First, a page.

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I recently posted a comment to a question about the Wizard of Oz using Black and White then transitioning to color. The answer used the word "greyscale" rather than "black and white". I made a comment that essentially corrected this mistake and why it was in fact a mistake. However, some how my comment has disappeared but the answer now has the correct terminology. SO I'm assuming it was deleted for being off topic. However, when talking about film, and the significance of said color change. Isn't this still on topic? Why was this deleted???
Also, if it is considered 'off topic', how does one go about both correcting incorrect information as well as offering an explanation for the correction? Isn't the point of a stack exchange the eradication of ignorance?

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Comments are there to (ideally) improve the question or answer they were left on.

If you left a comment on an answer suggesting a correction, and the answer was then edited to incorporate the correction, then your comment did exactly what it was supposed to do.

Comments are, for the most part, supposed to be temporary. This isn't always rigorously enforced, as a large proportion of the comments tend to be more about discussion of the content in a way that doesn't necessarily lead to a direct change (i.e. humor, thanks, explanations for votes, supplemental information that for whatever reason doesn't get incorporated, etc.).

However, the general rule is that comments are subject to deletion at any time a moderator deems it appropriate. Individual moderators may approach this differently, but if you posted a correction, and the correction was already made, then your comment served no further purpose.

This isn't in any way a criticism of you, or an indication that you shouldn't have made the comment!

Incidentally, don't forget that you can suggest direct edits to questions and answers, in addition to suggesting them through comments. If you suggest a direct edit, and it gets approved, you will stand to earn a small amount of reputation, as well.

  • I guess I'm just butthurt. Because I succinctly and carefully detailed the difference between "grayscale" and "black and white". While not directly affecting the answer, such knowledge surely 'improves' it. – Arammil Jul 10 '13 at 14:31
  • That's entirely understandable. The collaborative nature of the site takes some getting used to, but I'm certain no offense was intended. If you look at the edit notes, the OP added "Pedantry for the win!", which I took as an indication that he appreciated your contribution... not to mention that he took the time and effort to make the changes. It may simply be that he assumed that the comment history would provide the extra details, and didn't realize a moderator would delete it so quickly. If you feel that further information can help the answer, by all means suggest a further edit. – Beofett Jul 10 '13 at 16:18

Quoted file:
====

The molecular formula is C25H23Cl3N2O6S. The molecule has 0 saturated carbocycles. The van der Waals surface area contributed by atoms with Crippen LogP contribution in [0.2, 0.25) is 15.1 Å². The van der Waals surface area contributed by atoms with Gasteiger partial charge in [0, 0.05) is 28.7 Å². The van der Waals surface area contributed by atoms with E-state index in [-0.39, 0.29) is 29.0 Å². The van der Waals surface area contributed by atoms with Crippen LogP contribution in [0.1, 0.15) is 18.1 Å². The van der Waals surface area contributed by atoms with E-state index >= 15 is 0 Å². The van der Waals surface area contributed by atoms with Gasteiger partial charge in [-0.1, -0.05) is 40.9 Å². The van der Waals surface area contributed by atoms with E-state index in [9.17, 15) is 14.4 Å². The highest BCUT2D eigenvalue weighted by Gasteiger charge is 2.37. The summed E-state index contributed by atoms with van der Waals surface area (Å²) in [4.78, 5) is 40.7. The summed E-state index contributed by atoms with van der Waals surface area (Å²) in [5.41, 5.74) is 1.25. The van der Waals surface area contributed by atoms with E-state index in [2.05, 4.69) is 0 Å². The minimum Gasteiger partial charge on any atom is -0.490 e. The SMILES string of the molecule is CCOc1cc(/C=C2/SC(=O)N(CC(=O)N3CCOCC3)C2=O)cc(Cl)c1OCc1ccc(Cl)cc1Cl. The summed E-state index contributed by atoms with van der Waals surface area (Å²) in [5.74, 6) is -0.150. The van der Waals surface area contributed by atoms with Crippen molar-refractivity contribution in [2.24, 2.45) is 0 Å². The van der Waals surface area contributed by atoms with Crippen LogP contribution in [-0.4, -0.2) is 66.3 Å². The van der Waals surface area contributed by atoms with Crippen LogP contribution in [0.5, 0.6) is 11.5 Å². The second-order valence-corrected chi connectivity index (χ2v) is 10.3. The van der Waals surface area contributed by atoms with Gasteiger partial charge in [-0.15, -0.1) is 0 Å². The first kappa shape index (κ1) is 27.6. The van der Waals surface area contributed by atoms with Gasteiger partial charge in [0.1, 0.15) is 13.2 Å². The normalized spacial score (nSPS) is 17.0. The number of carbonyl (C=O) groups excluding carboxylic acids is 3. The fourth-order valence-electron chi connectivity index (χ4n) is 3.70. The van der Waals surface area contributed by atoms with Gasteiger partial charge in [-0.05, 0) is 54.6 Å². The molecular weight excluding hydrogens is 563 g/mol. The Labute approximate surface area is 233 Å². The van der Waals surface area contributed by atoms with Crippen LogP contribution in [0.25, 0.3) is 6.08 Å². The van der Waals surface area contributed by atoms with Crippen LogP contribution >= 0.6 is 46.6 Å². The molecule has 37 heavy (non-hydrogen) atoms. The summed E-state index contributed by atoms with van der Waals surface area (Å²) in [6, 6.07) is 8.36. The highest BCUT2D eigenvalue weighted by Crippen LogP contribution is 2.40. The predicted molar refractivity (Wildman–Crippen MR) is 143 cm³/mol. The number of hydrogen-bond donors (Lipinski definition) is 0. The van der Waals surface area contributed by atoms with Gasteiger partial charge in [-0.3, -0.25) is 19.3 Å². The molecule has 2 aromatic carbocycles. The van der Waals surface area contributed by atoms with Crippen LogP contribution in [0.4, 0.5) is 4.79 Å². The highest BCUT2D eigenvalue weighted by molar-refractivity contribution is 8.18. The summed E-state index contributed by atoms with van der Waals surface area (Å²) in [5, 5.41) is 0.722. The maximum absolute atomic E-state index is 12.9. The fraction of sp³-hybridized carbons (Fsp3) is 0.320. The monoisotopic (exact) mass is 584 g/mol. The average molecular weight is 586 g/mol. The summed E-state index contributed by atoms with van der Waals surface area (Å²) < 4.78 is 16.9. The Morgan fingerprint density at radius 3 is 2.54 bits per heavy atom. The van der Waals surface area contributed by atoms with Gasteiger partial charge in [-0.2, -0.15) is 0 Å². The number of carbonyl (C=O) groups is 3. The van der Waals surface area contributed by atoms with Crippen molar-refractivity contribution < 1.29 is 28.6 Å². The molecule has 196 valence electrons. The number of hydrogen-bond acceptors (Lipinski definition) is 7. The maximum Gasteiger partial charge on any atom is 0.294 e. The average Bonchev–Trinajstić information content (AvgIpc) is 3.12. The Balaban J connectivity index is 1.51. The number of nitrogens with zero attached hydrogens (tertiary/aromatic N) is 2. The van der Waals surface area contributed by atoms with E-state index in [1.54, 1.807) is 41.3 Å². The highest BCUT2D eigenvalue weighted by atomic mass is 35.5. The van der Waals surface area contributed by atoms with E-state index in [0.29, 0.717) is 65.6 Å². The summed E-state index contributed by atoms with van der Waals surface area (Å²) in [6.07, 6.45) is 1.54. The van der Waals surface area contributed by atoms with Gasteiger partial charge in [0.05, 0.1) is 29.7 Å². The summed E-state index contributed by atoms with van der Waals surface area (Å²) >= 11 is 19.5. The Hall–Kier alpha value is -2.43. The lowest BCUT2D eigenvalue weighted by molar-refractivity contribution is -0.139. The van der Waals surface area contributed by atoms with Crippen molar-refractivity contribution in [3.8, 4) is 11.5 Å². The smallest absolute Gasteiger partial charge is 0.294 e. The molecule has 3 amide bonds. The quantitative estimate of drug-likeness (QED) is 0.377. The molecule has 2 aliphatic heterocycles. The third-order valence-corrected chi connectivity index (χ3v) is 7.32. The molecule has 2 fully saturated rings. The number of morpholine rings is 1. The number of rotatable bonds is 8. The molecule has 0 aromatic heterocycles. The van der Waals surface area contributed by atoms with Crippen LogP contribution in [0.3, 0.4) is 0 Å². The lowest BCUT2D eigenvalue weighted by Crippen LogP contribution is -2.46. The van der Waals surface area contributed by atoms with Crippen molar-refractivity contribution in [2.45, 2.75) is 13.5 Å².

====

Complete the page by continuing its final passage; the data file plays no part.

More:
• lol.. where can I view this edit history?? This sounds like hilariously good fun. – Arammil Jul 10 '13 at 16:28
  • When you look at the post, you'll see a link showing when the last edit was made. Ideally, whenever an edit is made, the person making the edit should provide some information as to why they are making the edit (although a side-by-side comparison is also displayed so you can see the details). I feel I know this particular poster well enough that I can say "pedantry" is not being used with any negative connotations there :) – Beofett Jul 10 '13 at 16:53
  • Nor did I take that comment as such. Rather I genuinely laughed out loud. – Arammil Jul 11 '13 at 1:01
  • @Arammil A side note, if you hover over the left side of a comment and click on "flag", you're given options including "Obsolete" (go ahead and do it to get a look; you can cancel it) - that's probably what was done by the other person, to tell a mod "Okay, these comments aren't needed anymore". – Izkata Jul 11 '13 at 3:43
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The owner of that post had already corrected the terminology in the post to reflect your comment, so your comment was obsolete, and was flagged as such. As Beofett points out, comments are transient and are only meant to stick around as long as they're useful; once the post was corrected, there was no reason for it to stay around.

It was nothing personal, that's just the way comments work.

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